DescriptionDIXIE SELDEN (American, 1871-1936)
The Little Harbor, Concarneau, Brittany, 1926
Oil on canvas
20-1/4 x 16 inches (51.4 x 40.6 cm)
Signed and dated lower right: Dixie Selden / 1926
Titled and signed on label verso: The Little Harbor / Concarneau Brittany / by Dixie Selden / Summer 1926
The Closson Art Galleries, Cincinnati (label verso);
Private collection, Callicoon, New York.
In her 1932 history of Ohio Art and Artists, Edna Maria Clark devoted special attention to Dixie Selden, the Impressionist landscapist and portraitist, President of the Cincinnati Women's Art Club, and active member of the National Association of Women Painters and Sculptors:
Miss Dixie Selden is one of the most beloved personages in Cincinnati. Of her Mrs. Alexander writes this happy encomium: "We always owe a debt of gratitude for her paintings. They jog us out of the monotony of dullness of everyday life into a joyous mood. There is something so very deft and gracious about them that it casts a glamour over all."1
"Joyous," "gracious," and "glamorous," Selden's paintings were nonetheless born out of years of serious training, both in America and abroad, an unusual professional distinction for her day, likening her to Mary Cassatt. From 1884 until 1890, Selden trained at the Art Academy of Cincinnati, honing her talents with Frank Duveneck, a father of American Impressionism and her lifelong mentor, who at this same time was shaping the careers of John W. Alexander, John Twachtman, Frank Benson, and Edmund Tarbell. Duveneck taught Selden the importance of vivid colors applied in broad planes and gestural brushwork, the "real foundation of a picture."2 For her part, Selden impressed Duveneck with her sympathetic, soulful portraiture, even receiving a commission from him to paint his own likeness, which won an award at the Pennsylvania Academy of Fine Arts in 1919. Author Clark waxed poetic about Selden's indebtedness to Duveneck:
Dixie Selden speaks beautifully of her master, Frank Duveneck, and her output speaks eloquently of him, too. She attacks her work with a directness that is born from Duveneck's teaching. Her technique is fluent, her stroke is fresh, vigorous, and dexterous, whether she is painting a portrait or a flower composition.3
It was also Duveneck who helped broaden Selden's subject matter beyond flower painting and portraiture by encouraging her to travel abroad. During the summer of 1910 Selden studied in Venice with Duveneck's friend and colleague William Merritt Chase, an experience opening her eyes to the exoticism of foreign cultures. Over the next two decades, she actively sought out genre and landscape subjects in France, Spain, Portugal, Italy, Scandinavia, the Middle East, Morocco, China, Japan, and Mexico, often exploring these regions in the company of another Duveneck pupil from Ohio, Emma Mendenhall. Daily village life, streetscapes, and countryside vistas now offered the raw material for Selden's Impressionist creations, a variety of which biographer Clark praised in Ohio Art and Artists:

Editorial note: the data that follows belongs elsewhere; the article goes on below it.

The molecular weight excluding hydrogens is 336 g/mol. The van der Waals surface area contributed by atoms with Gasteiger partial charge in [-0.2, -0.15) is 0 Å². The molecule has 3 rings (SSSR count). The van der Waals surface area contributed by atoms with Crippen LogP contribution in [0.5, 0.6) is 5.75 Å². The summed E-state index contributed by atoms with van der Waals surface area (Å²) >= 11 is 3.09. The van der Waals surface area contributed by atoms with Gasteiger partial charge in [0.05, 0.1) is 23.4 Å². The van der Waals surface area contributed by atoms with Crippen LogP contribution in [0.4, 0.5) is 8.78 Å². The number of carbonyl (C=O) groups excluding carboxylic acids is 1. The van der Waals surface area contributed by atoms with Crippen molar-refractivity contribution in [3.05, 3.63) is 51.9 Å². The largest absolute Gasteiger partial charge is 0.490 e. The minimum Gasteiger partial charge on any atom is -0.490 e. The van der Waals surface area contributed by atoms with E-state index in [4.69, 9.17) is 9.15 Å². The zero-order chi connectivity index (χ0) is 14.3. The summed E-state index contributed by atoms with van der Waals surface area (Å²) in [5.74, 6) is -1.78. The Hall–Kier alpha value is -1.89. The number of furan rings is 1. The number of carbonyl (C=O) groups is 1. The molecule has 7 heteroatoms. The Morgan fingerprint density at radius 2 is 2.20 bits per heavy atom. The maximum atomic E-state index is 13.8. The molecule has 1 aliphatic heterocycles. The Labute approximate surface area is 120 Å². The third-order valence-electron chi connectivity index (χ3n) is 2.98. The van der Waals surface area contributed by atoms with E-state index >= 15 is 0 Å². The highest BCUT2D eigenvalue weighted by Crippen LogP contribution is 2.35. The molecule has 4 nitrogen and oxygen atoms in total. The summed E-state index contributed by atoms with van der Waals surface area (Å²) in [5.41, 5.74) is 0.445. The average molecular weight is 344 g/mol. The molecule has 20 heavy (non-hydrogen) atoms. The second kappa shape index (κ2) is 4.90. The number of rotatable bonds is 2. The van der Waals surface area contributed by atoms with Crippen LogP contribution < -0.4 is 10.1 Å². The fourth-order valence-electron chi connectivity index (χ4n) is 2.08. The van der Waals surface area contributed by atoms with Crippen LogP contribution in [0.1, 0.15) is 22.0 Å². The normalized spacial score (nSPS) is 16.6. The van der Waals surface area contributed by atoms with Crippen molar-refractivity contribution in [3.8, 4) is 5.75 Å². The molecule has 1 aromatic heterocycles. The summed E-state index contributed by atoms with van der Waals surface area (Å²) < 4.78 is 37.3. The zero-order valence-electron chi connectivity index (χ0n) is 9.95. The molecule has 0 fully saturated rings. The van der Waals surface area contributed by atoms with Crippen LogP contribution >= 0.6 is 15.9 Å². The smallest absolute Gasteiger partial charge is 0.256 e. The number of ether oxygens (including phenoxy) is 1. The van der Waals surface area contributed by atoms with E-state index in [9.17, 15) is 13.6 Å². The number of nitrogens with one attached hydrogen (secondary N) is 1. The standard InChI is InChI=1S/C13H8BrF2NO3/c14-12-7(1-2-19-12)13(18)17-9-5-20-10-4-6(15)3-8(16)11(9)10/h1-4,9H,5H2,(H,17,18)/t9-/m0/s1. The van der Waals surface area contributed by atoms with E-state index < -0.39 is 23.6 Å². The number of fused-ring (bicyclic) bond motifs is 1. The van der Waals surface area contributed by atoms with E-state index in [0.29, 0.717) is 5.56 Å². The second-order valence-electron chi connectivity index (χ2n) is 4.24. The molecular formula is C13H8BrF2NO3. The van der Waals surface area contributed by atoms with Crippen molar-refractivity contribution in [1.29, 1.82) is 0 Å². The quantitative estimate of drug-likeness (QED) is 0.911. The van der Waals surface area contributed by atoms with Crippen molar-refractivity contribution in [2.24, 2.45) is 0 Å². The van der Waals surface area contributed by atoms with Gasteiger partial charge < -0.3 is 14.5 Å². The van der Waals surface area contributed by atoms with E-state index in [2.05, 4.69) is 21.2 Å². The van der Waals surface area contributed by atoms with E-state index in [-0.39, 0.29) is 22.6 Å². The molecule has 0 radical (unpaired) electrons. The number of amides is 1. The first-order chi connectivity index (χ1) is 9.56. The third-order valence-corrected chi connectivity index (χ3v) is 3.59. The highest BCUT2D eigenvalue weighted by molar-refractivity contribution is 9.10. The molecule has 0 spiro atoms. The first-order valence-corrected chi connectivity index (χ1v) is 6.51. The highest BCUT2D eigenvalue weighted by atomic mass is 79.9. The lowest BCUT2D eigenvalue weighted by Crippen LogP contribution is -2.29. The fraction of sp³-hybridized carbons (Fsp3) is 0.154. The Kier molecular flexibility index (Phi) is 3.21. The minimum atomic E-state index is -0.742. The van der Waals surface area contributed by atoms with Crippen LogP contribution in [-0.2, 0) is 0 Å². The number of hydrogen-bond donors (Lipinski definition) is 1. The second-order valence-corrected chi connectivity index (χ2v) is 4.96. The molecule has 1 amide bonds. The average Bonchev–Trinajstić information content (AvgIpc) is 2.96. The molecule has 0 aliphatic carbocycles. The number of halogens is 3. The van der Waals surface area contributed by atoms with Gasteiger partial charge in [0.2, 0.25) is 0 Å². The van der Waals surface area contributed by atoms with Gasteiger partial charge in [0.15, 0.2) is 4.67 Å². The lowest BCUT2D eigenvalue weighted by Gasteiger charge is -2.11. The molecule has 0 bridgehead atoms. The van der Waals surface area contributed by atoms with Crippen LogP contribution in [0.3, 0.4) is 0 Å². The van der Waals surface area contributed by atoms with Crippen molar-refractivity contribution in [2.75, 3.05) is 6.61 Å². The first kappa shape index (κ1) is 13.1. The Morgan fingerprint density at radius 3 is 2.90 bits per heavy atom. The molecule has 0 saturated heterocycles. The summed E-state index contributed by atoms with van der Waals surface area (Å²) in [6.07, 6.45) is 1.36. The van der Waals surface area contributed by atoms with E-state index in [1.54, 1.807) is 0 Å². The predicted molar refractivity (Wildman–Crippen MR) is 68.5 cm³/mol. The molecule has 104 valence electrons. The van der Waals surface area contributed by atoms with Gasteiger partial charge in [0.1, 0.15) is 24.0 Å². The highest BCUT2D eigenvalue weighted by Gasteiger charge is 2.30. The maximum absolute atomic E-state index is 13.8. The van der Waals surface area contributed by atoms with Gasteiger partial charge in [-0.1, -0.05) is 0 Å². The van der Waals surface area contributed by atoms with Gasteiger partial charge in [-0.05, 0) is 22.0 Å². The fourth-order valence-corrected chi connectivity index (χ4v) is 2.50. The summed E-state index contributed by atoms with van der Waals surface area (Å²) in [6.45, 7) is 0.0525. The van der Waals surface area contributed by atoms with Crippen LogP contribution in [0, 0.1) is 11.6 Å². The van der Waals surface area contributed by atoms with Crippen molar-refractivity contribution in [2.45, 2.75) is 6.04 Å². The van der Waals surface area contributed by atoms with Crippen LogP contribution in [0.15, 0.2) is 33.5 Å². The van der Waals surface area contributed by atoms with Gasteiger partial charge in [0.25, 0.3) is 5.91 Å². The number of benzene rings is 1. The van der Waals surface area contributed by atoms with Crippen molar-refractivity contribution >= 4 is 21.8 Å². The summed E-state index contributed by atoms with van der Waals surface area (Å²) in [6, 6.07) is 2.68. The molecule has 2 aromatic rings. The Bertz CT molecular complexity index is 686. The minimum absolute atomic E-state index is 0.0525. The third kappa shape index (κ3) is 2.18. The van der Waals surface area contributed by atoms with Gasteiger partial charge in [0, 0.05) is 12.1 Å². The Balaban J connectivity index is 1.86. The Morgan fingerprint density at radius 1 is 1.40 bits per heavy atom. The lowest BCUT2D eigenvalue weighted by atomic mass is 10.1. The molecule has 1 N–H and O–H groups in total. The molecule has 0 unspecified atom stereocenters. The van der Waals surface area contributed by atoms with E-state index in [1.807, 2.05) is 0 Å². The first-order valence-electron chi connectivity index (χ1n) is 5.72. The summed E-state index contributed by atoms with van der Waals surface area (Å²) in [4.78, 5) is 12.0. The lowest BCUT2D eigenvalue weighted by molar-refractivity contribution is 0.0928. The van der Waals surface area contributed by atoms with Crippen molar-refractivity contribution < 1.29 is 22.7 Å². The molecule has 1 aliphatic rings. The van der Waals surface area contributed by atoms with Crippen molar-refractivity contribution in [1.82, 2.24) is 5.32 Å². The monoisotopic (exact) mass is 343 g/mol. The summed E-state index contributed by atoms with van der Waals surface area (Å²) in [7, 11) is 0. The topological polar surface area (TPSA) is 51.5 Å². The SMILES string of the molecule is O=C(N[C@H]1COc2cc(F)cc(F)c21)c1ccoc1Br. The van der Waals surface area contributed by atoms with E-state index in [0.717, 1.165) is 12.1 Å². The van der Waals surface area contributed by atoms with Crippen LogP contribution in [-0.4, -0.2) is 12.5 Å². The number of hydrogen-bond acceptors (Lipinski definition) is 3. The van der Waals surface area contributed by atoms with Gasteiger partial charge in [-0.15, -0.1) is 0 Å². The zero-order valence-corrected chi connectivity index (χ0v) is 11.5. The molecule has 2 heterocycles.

"The Garden of the Royal Washington Hotel, Granada", [Spain] is delightful in an all-over interest made by the orange umbrellas over the tables, bright sunlight flickering in between yellow-green foliage, and the black suits of the waiters enhancing the colors - the whole composed into a beautiful pattern. . . . "The Outskirts of Taxco" [Mexico] presents a church spire in the middle distance where the street lines converge; the color pattern is vivid . . . with painted sunshine on the road, the houses, and the orange-red roofs.4
Among Selden's favorite foreign locales was Brittany in northwestern France, home of the Pont-Aven artist's colony popularized by Paul Gauguin during the 1890s and frequented by such American artists as Childe Hassam and Daniel Ridgway Knight. Like these artists, Selden was drawn to the nostalgic, picturesque sites of the coastal region, with its fishing industry and peasants in traditional costume:
Of Brittany, Miss Selden has made many accurate and interesting studies. "The Blue Net, Concarneau", is a gay and brilliantly colored composition of sardine boats anchored in the bay while their sails are drying. Calm, dignified Breton peasants in colorful costumes depicted with all the fidelity of her portraits, are redolent of the very spirit and environment of that charming land. 5
The Little Harbor, Concarneau, Brittany is a brilliant example of Selden's Impressionist technique, inspired by both Gauguin and Duveneck, applied to a landscape. Compositionally, the painting speaks to Gauguin's emphasis upon the two-dimensionality of the canvas, with geometric planes of color arranged in an overall pattern: here, Selden flattens the sardine boat and water-with-reflections into a collage of brown, blue, green, and white shapes, artfully banded by the stone-colored, triangular dock below and village above. Her trademark ordering of space around strong diagonal lines activates the entire composition, pushing the viewer's eye toward the background shore, where townsfolk stand as graphic cutouts against the lighter buildings. In fact, the prominent foreground boat acts as a form of synecdoche, symbolizing, and literally pointing to, the bustling village activity created by the fishing industry. True to Duveneck's instruction, Selden enlivens her forms with bold paint strokes -- for example, in the reflections in the water -- and a vibrant Impressionist palette. Remarkably, the coloration and brushwork of The Little Harbor, Concarneau, Brittany remain completely fresh: protected behind glass in its original frame, the painting has not received any restoration, making it that much more exceptional in Selden's oeuvre.
1E.M. Clark, Ohio Art and Artists, Richmond, 1932, p. 304.
2Clark, p. 88.
3Clark, p. 303.
4Clark, p. 304.
5Clark, p. 303-4.
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